I am a postdoctoral scholar at the Institute for Mathematical Behavioral Sciences at UC Irvine and a member of the EPICENTER (Research Center for Epistemic Game Theory) at Maastricht University. I did my PhD at CREED (Amsterdam School of Economics) and at the Tinbergen Institute under the supervision of Theo Offerman and Matthijs van Veelen.
I am an Economic Theorist and Experimentalist interested in Epistemic and Psychological Game Theory, Decision Theory, and Evolutionary (Game) Theory.
At UC Irvine's Experimental Social Science Laboratory, I am co-directing an initiative to virtualize lab experimentation using Kubernetes and build an Experimental Social Science Research Network. The virtual lab allows hosting classical and online experimenters for large numbers of experimenters, blurring the lines between the traditional lab setup and platforms such as oTree-Hub. Mail to sjagau[at]uci.edu if you are interested in becoming a user or a contributor.
Common Belief in Rationality in Psychological Games: Belief-Dependent Utility
and the Limits of Strategic Reasoning. (with Andrés Perea)
Journal of Mathematical Economics (2022) 100, 102635. Paper
Defaults, normative anchors, and the occurrence of risky and cautious shifts.
(with Theo Offerman) Journal of Risk and Uncertainty (2018) 56(3), 211-236. Paper
A general evolutionary framework for the role of intuition and deliberation
in cooperation. (with Matthijs van Veelen) Nature Human Behaviour (2017) 1(8), 0152.
Paper SI News & Views (Adam Bear and David Rand)
The Fundamental Theorem of Epistemic Game Theory: The Infinite Case. Full Paper Pitch
Abstract: In many applications of game theory, we let infinite strategy sets stand in for large finite strategy sets, expecting that results will back-translate from the infinite to the finite setting. Transfinite eliminations of non-best replies in some infinite games raise concerns whether this will always work. This paper gives a novel, measure-theoretic characterization of common belief in rationality via two alternative procedures. One is the usual transfinite elimination of non-best replies. The other one, elimination of non-best replies and supporting beliefs, entirely avoids transfinite eliminations. Thus, transfinite eliminations of non-best replies never require transfinite depths of reasoning, and back-translating infinite-game results to finite settings always works. Instead, what transfinite eliminations reveal is a deficiency of non-best reply elimination as a general description of strategic rationality.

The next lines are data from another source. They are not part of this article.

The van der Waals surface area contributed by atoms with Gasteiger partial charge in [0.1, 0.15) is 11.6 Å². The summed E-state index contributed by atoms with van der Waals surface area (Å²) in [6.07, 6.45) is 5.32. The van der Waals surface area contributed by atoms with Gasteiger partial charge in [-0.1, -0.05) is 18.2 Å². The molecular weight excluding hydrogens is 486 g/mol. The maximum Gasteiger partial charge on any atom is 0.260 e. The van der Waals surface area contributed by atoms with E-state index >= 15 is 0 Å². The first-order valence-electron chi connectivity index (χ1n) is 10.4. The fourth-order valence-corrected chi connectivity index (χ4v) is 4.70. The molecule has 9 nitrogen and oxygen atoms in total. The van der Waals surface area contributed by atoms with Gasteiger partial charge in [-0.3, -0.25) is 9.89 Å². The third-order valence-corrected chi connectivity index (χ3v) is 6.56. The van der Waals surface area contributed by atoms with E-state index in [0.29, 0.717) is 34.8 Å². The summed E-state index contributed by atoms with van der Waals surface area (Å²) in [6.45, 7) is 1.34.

Work in Progress
Additive Context-Dependent Preferences. Extended Abstract Pitch
Abstract: "Money equals utility" is a much criticized 'axiom' that is central across a vast range of economic experiments and theory. Subjecting this 'axiom' to experimental testing requires an empirically tractable theory of context-dependent preferences. This paper presents novel behavioral foundations for additive context-dependent preferences and state-dependent expected utility. Crucially, these behavioral foundations do not require empirically implausible comparisons of alternatives across different states. Moreover, they can handle any state-dependent, multi-alternative decision problem. In particular, no diversity-type assumptions are used. A central application is to direct utility measurement in games, enabling a causal understanding of how e.g. risk- and social-preferences affect strategic choice.